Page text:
IPOs create a buzz, but answering to shareholders is not for everybody
“Often initial public offerings are interpreted as symptoms of big things brewing and validation that the rest of the world is watching. Bold, buzz-worthy IPOs secure a spotlight and generous payday for the companies as well as the communities they’re stationed in. But it goes beyond that moment in time. It’s worth noting that public ownership comes at a cost, and the sparkle of the IPO can fade. Public companies spend great deals of time balancing the needs of long-term shareholders alongside the impulses of fast-money traders, and short sellers on the opposite end of the bet, eager to see the stock drop.
Last year, Forbes published an article titled: ’70 Billion Reasons For a Public Company to Go Private,’ as the formerly popular smartphone brand, BlackBerry, opted to return to its private roots in a last-ditch effort for survival. The piece warned: ‘If the public makes you rich beyond your wildest dreams when it buys your stock in an IPO, you then have to make sure the public gets a good return for gambling its retirement money on the fortunes of your shares.’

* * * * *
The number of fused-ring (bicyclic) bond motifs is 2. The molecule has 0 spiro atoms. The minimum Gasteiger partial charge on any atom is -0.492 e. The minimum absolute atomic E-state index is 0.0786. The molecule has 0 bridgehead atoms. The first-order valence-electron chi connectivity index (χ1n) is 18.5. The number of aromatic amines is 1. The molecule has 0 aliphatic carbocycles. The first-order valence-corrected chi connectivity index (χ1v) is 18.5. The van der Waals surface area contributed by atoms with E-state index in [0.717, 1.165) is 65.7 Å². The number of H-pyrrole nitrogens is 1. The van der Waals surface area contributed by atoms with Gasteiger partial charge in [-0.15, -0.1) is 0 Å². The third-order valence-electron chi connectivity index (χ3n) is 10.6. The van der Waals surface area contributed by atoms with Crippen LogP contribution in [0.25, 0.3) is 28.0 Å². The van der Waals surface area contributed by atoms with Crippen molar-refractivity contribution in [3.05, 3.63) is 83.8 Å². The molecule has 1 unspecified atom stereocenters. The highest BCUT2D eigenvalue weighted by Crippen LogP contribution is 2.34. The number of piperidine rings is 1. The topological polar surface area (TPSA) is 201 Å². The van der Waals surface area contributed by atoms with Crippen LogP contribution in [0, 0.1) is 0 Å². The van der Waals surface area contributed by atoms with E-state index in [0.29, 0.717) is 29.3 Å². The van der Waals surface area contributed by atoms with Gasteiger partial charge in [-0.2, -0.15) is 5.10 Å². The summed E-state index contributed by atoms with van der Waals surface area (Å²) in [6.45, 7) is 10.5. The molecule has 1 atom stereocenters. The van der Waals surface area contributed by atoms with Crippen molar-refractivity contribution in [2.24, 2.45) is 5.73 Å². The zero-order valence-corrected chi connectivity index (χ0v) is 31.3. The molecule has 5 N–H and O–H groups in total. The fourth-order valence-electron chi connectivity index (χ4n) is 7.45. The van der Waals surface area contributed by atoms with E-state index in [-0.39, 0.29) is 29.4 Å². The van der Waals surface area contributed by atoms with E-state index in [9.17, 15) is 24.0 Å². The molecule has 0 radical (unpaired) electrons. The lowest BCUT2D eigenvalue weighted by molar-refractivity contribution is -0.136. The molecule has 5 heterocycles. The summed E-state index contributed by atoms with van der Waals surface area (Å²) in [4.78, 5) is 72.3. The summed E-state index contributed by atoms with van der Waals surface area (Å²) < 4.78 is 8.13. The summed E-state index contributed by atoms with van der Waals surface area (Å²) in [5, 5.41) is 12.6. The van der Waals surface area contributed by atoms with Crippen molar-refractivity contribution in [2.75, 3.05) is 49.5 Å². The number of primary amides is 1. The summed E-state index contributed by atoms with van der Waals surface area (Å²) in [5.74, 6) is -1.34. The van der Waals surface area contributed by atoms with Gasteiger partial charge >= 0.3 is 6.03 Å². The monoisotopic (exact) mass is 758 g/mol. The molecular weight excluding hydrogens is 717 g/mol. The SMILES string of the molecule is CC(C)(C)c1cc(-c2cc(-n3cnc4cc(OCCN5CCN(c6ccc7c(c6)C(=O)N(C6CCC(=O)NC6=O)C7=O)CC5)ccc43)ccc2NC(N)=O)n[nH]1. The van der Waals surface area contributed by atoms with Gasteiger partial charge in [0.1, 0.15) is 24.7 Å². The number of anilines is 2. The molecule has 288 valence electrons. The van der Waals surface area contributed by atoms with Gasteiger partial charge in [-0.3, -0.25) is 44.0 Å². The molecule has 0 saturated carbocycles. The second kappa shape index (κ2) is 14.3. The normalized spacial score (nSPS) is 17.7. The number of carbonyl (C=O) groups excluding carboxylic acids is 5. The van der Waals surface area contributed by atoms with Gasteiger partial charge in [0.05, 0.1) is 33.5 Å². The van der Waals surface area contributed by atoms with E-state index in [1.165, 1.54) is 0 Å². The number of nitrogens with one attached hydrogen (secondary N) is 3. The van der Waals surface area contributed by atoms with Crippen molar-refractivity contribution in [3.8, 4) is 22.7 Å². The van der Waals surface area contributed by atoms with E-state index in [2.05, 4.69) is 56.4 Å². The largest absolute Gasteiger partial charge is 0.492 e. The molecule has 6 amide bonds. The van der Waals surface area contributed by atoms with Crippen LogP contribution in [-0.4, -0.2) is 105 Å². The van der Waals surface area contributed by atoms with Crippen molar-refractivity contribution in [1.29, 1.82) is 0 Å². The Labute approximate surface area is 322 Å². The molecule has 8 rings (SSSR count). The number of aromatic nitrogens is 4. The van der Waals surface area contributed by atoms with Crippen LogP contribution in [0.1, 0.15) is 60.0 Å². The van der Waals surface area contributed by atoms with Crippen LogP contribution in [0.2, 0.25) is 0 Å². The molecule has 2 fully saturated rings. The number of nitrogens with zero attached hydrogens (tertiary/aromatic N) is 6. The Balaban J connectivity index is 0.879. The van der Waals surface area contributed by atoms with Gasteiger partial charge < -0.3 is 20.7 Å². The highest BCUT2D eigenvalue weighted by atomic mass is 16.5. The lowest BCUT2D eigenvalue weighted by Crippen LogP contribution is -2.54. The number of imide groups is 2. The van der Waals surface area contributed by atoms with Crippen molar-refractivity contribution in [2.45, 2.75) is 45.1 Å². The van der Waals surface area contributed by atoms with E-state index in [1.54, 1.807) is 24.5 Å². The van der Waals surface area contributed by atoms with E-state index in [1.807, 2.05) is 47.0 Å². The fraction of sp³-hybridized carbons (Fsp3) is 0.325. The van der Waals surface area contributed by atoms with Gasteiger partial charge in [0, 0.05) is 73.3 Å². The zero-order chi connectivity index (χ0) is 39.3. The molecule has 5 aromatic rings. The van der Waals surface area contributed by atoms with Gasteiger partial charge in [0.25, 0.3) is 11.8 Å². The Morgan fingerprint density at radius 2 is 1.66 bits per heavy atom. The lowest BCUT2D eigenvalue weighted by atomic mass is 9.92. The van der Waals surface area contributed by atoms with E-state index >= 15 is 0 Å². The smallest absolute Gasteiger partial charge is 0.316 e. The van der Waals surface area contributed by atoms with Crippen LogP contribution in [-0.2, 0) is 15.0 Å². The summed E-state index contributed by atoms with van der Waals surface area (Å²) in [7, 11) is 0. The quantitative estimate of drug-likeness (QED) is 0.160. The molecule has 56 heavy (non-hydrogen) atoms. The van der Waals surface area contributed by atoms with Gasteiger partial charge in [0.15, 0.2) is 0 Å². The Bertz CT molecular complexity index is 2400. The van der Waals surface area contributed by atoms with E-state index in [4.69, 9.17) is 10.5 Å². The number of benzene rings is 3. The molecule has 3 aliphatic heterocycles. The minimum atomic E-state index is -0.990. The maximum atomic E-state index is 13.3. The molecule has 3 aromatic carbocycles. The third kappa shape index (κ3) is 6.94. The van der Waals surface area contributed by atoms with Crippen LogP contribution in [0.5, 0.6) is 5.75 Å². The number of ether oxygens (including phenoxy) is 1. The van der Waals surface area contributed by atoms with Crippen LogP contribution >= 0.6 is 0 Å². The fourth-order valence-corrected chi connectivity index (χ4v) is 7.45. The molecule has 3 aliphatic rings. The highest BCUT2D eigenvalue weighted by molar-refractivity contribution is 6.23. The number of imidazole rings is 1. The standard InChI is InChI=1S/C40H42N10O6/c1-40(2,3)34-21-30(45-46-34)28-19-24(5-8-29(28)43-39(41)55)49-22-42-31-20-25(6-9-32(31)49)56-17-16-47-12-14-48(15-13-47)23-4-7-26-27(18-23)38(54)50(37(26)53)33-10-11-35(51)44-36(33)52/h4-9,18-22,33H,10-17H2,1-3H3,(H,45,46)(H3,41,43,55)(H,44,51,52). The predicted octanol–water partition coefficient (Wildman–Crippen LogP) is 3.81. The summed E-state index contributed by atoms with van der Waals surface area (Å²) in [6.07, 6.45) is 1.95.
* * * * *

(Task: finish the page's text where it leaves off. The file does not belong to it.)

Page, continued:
Interestingly, the value of ‘take private’ deals skyrocketed from $14 billion in 2012 to roughly $80 billion by August 2013, according to data provider Dealogic.”